Prison is bad for pregnant women and other living things

 

A report entitled Expecting Change: the case for ending the immigration detention of pregnant women was released today. It describes the nightmare that is Yarl’s Wood. The report bristles in its portrait of a system built of violence, planned inefficiencies and incompetence, and general disregard for women. You should read this report.

At the same time, a question haunts the report. So much of it is commonsensical that one feels compelled to wonder about the groundwork and horizons of social justice research. Here’s an example: “Asylum seeking women have poorer maternity outcomes than the general population. Many women in the sample were victims of rape, torture and trafficking.” The vast majority of women asylum seekers are fleeing sexual and other forms of violence, and so it comes as no surprise that they have poorer maternity outcomes than the general population. They also have poorer health outcomes generally, including mental and emotional health. They are asylum seekers.

On the one hand, we could discuss `the system’. We could talk about the planning that goes into systematically “failing to recognize” and “failing to appreciate” the particularities of women prisoners’ lives and situations. We could talk about the political economy of that planned failure, about who benefits and howbut we’ve done that already.

Instead, let’s imagine. Imagine what we could be researching and developing if we weren’t constantly working to undo over three decades of intensive, systematic and, for a very few, profitable mass incarceration.

Here’s where we are today. We have to conduct a multi-year study to prove that pregnant women asylum seekers shouldn’t be in prison.

We have to conduct other studies to prove that prison is an inappropriate place for children seeking asylum. We have to conduct another series of studies to suggest that maybe prison isn’t the best place for children, and that adult prison might be an even worse option. We need another multi-year study to `prove’ that sexual violence against children in juvenile prisons is epidemic. We need that same study to `demonstrate’ that the majority of acts of violence against those children, our children, were perpetrated by adult staff members.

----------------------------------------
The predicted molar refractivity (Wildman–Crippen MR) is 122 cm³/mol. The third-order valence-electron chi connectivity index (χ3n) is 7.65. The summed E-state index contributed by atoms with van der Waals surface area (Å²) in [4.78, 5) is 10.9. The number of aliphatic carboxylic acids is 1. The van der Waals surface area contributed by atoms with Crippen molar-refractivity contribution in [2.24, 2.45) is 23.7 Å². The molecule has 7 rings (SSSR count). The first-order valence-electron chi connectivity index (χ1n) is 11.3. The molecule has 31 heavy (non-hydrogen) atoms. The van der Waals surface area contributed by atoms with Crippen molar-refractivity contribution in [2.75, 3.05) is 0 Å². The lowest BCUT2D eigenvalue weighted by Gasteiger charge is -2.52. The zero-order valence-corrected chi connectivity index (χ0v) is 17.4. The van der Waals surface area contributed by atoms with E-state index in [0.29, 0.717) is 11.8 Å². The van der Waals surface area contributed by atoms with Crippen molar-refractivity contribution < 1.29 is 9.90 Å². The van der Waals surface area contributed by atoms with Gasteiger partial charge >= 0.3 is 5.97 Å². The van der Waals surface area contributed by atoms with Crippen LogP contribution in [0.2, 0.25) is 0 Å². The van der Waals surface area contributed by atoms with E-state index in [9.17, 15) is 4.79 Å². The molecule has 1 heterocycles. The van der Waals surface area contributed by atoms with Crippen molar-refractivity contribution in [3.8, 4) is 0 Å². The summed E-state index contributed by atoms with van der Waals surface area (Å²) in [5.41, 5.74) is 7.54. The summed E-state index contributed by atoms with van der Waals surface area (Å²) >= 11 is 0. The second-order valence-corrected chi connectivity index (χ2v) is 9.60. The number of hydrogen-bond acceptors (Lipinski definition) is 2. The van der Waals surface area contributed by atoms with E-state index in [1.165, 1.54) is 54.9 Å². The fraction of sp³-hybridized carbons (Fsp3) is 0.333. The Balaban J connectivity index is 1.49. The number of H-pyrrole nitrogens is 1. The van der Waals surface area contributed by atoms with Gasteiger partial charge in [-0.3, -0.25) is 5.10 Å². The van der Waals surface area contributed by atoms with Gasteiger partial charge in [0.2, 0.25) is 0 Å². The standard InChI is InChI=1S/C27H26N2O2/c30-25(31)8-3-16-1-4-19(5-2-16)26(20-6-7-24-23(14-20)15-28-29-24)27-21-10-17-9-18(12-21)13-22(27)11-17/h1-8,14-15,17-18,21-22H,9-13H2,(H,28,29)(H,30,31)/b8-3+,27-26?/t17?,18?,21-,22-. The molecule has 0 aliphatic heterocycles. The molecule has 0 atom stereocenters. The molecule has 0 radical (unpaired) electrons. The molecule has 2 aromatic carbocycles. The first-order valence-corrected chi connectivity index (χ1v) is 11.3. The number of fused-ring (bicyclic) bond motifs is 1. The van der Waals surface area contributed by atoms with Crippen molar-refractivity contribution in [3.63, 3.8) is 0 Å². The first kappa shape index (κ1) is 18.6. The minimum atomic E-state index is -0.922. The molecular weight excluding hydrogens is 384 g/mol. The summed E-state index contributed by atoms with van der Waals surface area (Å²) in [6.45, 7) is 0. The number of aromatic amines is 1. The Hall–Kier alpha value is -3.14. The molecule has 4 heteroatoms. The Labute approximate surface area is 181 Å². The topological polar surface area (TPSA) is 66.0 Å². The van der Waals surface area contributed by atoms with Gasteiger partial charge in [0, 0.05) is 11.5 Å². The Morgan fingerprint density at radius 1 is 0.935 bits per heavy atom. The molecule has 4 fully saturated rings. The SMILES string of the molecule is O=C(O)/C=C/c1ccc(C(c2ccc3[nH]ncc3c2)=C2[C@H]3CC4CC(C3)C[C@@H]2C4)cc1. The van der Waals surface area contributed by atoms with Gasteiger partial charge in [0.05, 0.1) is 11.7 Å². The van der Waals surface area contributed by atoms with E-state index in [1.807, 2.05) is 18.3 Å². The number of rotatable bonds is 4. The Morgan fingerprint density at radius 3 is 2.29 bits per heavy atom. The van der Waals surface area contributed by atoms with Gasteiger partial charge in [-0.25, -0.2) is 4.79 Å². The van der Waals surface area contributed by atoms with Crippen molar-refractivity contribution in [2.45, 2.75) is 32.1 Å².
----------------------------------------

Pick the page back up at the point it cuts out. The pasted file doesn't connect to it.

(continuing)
We need another study to prove that the reason that self-harm and hunger strikes are so common, so everyday, in immigrant prisons is that the conditions are inhuman and dire. Prisoners have given up hope as they refuse to give up hope. We need many studies to demonstrate adequately that LGBT immigrants suffer inordinately in immigration prisons, and we need many more studies to demonstrate that the same is true for immigrants who live with disabilities. And then of course we’ll need more studies to prove that immigrant prisoners living with HIV have a tough time behind bars. We’ll need studies to prove that the prisons for immigrants and migrants and asylum seekers are extraordinarily cruel, and then we’ll need other studies to prove that the cruelty of those prisons is actually quite normal, and quite like the cruelty of all the other prisons.

We’ll need studies to prove that immigration prisons embody the architecture of xenophobia, and we’ll need other studies to prove that the asylum system is “flawed”. We’ll need other studies to understand that the xenophobia and the flaws are gendered. And then we’ll need meta-studies that will analyze the curious phenomenon of the complete lack of improvement. These studies will note, with compassion, that after decades of detailed research, the prisons are still hell.

I am grateful for the work scholars have performed. It’s often impossible work, and yet individuals and groups, such as those at Medical Justice who produced today’s study, do that work, and do it with grace. At the same time, imagine. Imagine what we could be researching and learning if we weren’t still drowning in our own Hundred Years’ War of Mass Incarceration. Imagine.

 

(Image Credit: Medical Justice)

About Dan Moshenberg

Dan Moshenberg is an organizer educator who has worked with various social movements in the United States and South Africa. Find him on Twitter at @danwibg.